If you asked wolf-watchers this past week whether or not it was “un-naturally easy” to see wolves this spring, most of the folk would say it was un-naturally hard. In six days of trying, I went wolf-less three of those days. No complaints, though – there were more than enough bears to make up for it. Each year is different and each season is different. I think one explanation for the relative lack of sightings this spring is that both the Druids and the Sloughs have denned in spots impossible to see from the road, so we only see them if they are hunting in daylight, or if they visit a carcass within sight of the road.

    I believe the main reasons wolves have been “easy” to see over the past 20 years is simply the natural topograpghy of Lamar Valley, which affords such great views both north and south of the road. And the fact that periodic telemetry helps identify which direction to scope first.

    Happy trails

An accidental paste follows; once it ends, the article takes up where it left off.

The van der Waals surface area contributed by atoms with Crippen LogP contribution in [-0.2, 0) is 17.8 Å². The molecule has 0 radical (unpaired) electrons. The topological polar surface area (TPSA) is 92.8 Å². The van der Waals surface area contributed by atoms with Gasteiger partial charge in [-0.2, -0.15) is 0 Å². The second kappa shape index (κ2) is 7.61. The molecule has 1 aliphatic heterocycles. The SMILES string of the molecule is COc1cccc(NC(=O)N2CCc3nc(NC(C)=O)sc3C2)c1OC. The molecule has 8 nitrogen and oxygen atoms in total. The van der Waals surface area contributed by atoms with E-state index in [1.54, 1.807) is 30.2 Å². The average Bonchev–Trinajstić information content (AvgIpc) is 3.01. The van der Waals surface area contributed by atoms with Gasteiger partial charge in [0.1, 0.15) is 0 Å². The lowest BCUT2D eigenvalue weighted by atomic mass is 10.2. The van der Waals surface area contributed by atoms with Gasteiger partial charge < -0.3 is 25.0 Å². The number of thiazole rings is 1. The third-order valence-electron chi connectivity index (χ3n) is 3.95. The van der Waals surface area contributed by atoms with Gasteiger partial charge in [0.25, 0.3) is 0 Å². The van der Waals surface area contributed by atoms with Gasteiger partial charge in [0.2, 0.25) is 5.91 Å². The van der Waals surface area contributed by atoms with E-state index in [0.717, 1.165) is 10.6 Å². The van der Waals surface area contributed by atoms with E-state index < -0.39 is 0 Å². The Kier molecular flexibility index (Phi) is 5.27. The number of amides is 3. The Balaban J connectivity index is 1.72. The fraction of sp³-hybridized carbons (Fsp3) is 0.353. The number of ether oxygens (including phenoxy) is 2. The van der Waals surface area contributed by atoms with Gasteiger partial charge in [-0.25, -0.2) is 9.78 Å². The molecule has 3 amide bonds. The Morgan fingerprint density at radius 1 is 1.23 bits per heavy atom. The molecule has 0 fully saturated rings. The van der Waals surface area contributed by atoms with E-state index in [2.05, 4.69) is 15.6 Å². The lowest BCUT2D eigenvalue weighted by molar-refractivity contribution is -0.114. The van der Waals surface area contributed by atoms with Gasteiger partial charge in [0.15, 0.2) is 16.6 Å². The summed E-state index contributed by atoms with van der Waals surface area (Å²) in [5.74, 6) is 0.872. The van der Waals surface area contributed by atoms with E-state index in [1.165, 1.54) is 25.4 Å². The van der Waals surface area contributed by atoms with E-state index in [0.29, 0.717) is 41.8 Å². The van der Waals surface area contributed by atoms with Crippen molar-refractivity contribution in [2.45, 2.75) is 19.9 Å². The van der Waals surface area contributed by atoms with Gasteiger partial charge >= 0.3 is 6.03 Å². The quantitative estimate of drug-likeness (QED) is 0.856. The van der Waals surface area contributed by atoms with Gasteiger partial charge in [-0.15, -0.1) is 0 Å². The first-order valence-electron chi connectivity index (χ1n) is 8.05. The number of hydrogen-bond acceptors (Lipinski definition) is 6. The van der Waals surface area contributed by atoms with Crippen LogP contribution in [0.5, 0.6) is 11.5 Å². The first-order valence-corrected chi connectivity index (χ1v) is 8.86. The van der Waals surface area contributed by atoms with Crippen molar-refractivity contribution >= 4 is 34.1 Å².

8. avatar Wendy says:

    Oops, I meant the past 10 years!

  9. The favourable topography sure makes the Lamar (and Hayden Valley) one of the very few places in the northern hemisphere where one actually has a fair chance to see a wolf, either with the bare eye or with scope or binocular. Add to this the bonus that the Yellowstone are can be reached and travelled in easily. Compare this to the topography here in western/central Europe or even more eastern Europe, with dense forrests. You do not have the slightest chance to see a wolf unless by sheer and rare coincidence. Even dedicated wolf biologists only rarely and occasionally see a real wolf. Other reasons are maybe, that the packs here are much smaller, normally comprising only “the familiy” of two, the yearlings and the pups of the year. Furthermore, thus I cannot proof it, I got the impression over the years, that our wolves here act more nocturnal. Even in (or maybe because of) the more open habitat in Italy and Spain there´s seldom a wolf out before it´s completely dark.

  10. avatar Eric says:

    Interesting comments! Has anyone read Richard Manning, “Grassland: The History, Biology, Politics, and Promise of the American Prairie”? I havn’t but it’s on my list.